The state and its program to rope off or curtail the use of wide stretches of coastal waters is finding itself in increasingly rough seas as it moves north.

Those who fear the Marine Life Protection Act Initiative has overstepped its bounds to the hazard of fishermen and other gatherers have, as the program has moved from region to region, been called “a vocal minority.” The state secretary of resources, Mike Chrisman, has called them, “Those few who seem opposed.”

But as the process moves to the North Coast, the initiative is facing a coalition of county and city governments, special districts and tribal interests who have strongly supported a delay in the program. They are worried that, even though the region sees only a tiny fraction of the fishing and other extractive activities that occur in points south, Marine Protected Areas could be set up not so unlike those in the rest of the state.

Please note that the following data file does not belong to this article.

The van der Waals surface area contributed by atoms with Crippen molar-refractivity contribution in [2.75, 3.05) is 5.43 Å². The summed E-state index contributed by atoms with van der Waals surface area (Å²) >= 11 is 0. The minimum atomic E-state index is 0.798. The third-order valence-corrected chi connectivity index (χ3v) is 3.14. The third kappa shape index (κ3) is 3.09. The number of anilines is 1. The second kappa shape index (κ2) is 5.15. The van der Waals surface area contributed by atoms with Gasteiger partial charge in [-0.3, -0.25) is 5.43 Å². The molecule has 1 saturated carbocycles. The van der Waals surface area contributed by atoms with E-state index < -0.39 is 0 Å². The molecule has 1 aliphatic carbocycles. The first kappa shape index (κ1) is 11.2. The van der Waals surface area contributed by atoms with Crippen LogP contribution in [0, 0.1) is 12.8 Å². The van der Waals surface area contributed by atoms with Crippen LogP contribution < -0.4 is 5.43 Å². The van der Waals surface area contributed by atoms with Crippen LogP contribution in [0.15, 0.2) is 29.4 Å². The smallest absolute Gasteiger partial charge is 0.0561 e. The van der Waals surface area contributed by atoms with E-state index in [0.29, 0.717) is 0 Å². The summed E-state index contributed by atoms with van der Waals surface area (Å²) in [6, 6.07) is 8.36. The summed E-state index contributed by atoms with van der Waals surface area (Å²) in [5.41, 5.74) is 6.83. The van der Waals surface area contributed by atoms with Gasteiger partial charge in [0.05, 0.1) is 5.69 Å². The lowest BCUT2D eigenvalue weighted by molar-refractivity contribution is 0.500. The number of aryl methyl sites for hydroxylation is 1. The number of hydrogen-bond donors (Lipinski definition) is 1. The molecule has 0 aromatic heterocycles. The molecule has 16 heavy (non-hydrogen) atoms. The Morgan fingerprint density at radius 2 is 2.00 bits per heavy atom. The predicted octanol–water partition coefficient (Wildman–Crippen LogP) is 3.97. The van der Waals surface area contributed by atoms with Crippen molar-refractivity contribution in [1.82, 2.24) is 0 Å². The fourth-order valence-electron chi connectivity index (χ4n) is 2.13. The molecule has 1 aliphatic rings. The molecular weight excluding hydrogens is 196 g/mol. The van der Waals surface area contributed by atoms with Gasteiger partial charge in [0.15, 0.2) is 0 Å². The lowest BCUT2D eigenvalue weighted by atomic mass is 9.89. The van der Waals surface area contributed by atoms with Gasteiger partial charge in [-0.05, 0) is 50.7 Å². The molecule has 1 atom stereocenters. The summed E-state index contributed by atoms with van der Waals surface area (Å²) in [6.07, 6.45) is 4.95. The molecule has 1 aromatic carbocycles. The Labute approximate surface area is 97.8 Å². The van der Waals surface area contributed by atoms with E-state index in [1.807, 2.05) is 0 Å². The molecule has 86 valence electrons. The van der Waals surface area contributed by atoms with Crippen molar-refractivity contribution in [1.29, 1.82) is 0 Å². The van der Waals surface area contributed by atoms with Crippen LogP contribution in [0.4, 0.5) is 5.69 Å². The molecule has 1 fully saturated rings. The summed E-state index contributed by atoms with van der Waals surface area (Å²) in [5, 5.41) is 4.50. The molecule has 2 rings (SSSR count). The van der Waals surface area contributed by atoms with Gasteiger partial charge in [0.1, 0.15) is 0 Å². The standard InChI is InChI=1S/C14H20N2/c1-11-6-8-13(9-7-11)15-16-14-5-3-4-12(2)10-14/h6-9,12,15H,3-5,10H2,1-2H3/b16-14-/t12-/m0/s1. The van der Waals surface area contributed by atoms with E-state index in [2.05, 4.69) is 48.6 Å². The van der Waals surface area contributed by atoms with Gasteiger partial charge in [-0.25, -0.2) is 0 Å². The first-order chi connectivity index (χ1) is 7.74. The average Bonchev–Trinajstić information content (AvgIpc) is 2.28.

Others have a hard time believing any amount of opposition will stop the process, and worry that groups and individuals who boycott the effort would simply be shooting themselves in the foot.

Initiative Program Manager Melissa Miller-Henson said that the concerns voiced on the North Coast are valid, but added that the planning process she directs carries no regulatory authority -- that's held by the California Fish and Game Commission and the state Department of Fish and Game. She also said that the act isn't intended to be a fisheries management tool, but rather a means of protecting whole ecosystems from human impacts.